(Bloomberg Opinion) -- The foundations underpinning Spain’s governing coalition look set to crumble. The support of Catalan separatists has proved to be unreliable. But Prime Minister Pedro Sanchez may have shown enough generosity to voters to do well in an early election.
When socialist Sanchez ousted Mariano Rajoy, then leader of the conservative People’s Party, in June, he couldn’t have mustered the necessary majority without what the latter called a “Frankenstein coalition.” That shaky alliance included Catalan separatist parties eager to avenge Rajoy’s crackdown on their independence drive in 2017. To them, helping Sanchez, who at least declared himself open to negotiations, looked like a good idea at the time.
By December, however, the dialogue had hit a dead end. Sanchez remained adamant that he wouldn’t allow the Catalans to hold an independence referendum. To keep their support, the government moved in three separate directions: Sanchez has tried to revive negotiations involving an independent intermediary. The government has weakened the charges the former Catalan leaders who declared independence in 2017 are facing to sedition from rebellion. It has also offered to increase the money earmarked to the region to 18.5 percent of total regional spending this year from 13.1 percent in 2018, making Catalonia the biggest recipient of central government funding.
All of these enticements appear to have failed. The Catalans have made it clear they only want to talk if an independence referendum is on the agenda. It isn’t; last weekend, there were mass protests in Madrid against any negotiations at all. Quim Torra’s separatist government in Barcelona is seeking the release of the 12 leaders of the 2017 revolt now on trial in Madrid – not a trial on lesser charges. And the promise of more money hasn’t appeased Spain’s wealthiest region, which wants to keep a bigger share of the taxes it collects locally anyway.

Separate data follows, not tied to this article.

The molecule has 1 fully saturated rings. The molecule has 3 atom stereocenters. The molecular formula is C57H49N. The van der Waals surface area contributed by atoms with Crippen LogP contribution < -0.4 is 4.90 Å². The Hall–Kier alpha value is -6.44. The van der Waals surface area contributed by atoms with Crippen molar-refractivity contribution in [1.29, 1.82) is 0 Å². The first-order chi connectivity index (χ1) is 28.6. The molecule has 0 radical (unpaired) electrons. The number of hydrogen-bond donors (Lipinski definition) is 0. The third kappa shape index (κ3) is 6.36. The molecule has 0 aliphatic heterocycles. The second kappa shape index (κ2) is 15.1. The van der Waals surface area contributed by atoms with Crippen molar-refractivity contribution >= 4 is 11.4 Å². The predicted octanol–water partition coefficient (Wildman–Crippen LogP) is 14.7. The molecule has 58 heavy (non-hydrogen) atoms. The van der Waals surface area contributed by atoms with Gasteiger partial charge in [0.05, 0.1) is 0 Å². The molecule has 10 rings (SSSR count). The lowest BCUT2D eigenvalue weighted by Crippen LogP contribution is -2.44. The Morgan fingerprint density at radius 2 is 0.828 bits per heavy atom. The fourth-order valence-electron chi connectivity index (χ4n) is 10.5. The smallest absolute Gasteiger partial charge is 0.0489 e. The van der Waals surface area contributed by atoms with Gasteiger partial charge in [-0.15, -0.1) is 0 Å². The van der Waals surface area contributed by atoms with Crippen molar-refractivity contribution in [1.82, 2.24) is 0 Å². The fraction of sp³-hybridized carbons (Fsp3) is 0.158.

When the Spanish parliament votes on Sanchez’s budget on Wednesday, it’s unlikely that the 17 Catalan separatist lawmakers will back it. If the measure fails, Sanchez may call an election to coincide with May’s European Parliament vote.
That, however, may well be what Sanchez wants. There’s a good chance his party would do better than in 2016, when it won 22 percent of the vote and came second after Rajoy’s People’s party. Now, the polls give the Socialists a 23 percent to 25 percent share of the vote, enough to make them Spain’s biggest political force. If Sanchez can improve on his numbers in the next three months, he could have a chance to form a more stable coalition.
Sanchez can reasonably hope for more support because he has been generous to voters. He pushed through a near 22 percent increase in the minimum wage, bringing it to 900 euros ($1,015) from the start of this year – a bold move that affects 1.2 million workers. The draft 2019 budget also includes pension increases.
The European Commission has warned Spain that it doesn’t believe the government will be able to make up for the extra spending with more revenue from financial transactions and digital taxes. But, for Sanchez, it’s important to be seen as a champion of more social spending after a decade of austerity.
As has often been the case in Spain’s increasingly fragmented politics in recent years, the architects of the current crisis are taking bold gambles. The prime minister is hoping his generosity will propel him to an election victory, even if the polls don’t give him a clear path to a stronger coalition. The Catalans risk toppling the relatively benign Sanchez cabinet and facing a much harsher right-wing government after the election.
That coalition would consist of the People’s Party and the center-right Citizens. It would be backed by the far-right Vox party – a grouping whose opposition to Catalan independence is, if possible, even more implacable than the other two. Such an arrangement already exists in Andalusia after the 2018 regional election, in which Vox did surprisingly well. Nationwide polls suggest that would be a more likely outcome of an early election than any possible Sanchez-led, leftist coalition.
In the long term, however, the Catalan separatists have nothing to gain whichever parties win in Madrid. Their ultimate goal of secession is incompatible with the agenda of the country’s main political parties as well as its constitution.
But their cause may still be well served by a more implacable stand-off with the central government than is possible under Sanchez. Tension and suffering help the secessionists get votes in Catalonia; rejecting one compromise after another isn’t as sustainable a strategy.
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Leonid Bershidsky is Bloomberg Opinion's Europe columnist. He was the founding editor of the Russian business daily Vedomosti and founded the opinion website Slon.ru.
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